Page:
Story: The Adventure of the Lying Detective

I have often said that nothing brings me greater pleasure than watching the deductive powers of my friend Sherlock Holmes in action; but in all the years I have known this incredible gentleman, none of his cases ever caused me greater astonishment, or wonder at his intellectual capacity, than the one I am about to recount.

I recall the incident very well. It was a winter evening in 1889, and stirring in my soul I felt the curious mix of ennui and masochism which invariably leads me to seek out Holmes’s company. Mrs. Watson beseeched me not to go, employing various arguments and womanly enticements that I should stay, but my affections for her had always been minimal. Therefore while she was out one day shopping for herbs and remedies to make her face less hideously pale, I took up my coat and hat and went out to visit my companion.

I found him reclining in his favorite chair, examining some scrap of paper, and he looked up with a modicum of interest as I entered his flat. “Werstmann, dear fellow!”

“It’s ‘Watson.’”

“Whatever. I have been expecting your arrival. Do come in.”

“Expecting me? But how?”

“Simplicity itself. I deduced it, of course, by the sound of your footsteps as you approached.”

“But how could you know it was me?”

“By your smell,” said Holmes. “But never mind that, Watson. Your timing is convenient. I have major news to reveal, for which you will be the perfect audience.”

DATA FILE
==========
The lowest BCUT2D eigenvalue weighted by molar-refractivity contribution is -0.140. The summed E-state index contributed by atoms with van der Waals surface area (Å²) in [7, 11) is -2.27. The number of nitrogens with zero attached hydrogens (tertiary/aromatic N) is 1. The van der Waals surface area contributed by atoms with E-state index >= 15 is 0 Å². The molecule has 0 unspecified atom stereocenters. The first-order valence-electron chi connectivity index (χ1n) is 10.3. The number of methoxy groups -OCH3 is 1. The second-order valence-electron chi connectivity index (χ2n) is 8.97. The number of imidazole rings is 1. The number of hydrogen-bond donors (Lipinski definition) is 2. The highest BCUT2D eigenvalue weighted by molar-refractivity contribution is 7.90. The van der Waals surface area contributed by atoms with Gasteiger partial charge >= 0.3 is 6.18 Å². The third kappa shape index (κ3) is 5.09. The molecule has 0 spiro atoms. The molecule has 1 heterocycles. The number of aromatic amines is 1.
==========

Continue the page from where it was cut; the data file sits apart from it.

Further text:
I could see at once that he was in one of his rare lucid moments that occasionally came between his month-long experiments with cocaine. I took a seat by my friend and endeavored to listen as best I could.

“Well, what is your news?” said I.

“My parents have been murdered,” said he.

“Murdered!” said I. “But how awful! You have my deepest sympathies, dear chap.”

“Nothing of the sort,” said Holmes. “You are being quite absurd, Watson, as usual. You know I am utterly without sympathy for any human being (excepting myself), and naturally I am glad of a chance to practice my detective skills. Hence I am elated at my mother and father’s demise.”

“Of course it seems obvious, when you explain it. But who can the murderer be?”

“Who, indeed?”

A long silence followed.

“I don’t know,” said I.

“Nor should you,” said he, “as I have not yet explained. But for once I will dispense with my habitual flourishes and reveal the criminal’s identity at the outset. The murderer is none other than you, my dear Watson.”

“What!” I cried, for on the face of things, I confess it seemed quite impossible. Such was my naïveté.

“Yes, indeed!” said Holmes, smiling in amusement at my obvious surprise. “Only two days ago I travelled to Southampton to pay them a visit, and discovered them hanging by the neck from a couple of nooses in the drawing-room. You, Watson, forced their heads through the nooses and left them to die. Rather more heartless than I have come to expect from you, I daresay.” His mirth getting the better of him, he chuckled briefly. Amusement was his second-favorite emotion, I recall, just after hubris, and just before annoyance.

“But how have you deduced that I am the culprit?”

He passed me the scrap of paper he had been examining. “Tell me what conclusions your limited faculties can draw from this evidence.”

I looked it over carefully. It was a single sheet of notebook paper. On it, in black ink, was written the following:


We heard you were coming for another visit. We simply cannot abide you: your arrogance, your veiled insults, your non-veiled insults, your insufferable flatulence. As our decision to disown you and our endless entreaties to stop visiting have evidently made no impression on you, we are left with no other alternative than suicide. We can only hope that our deaths will serve as a warning to that impressionable young doctor whose name you can never remember, to cease his association with you forever.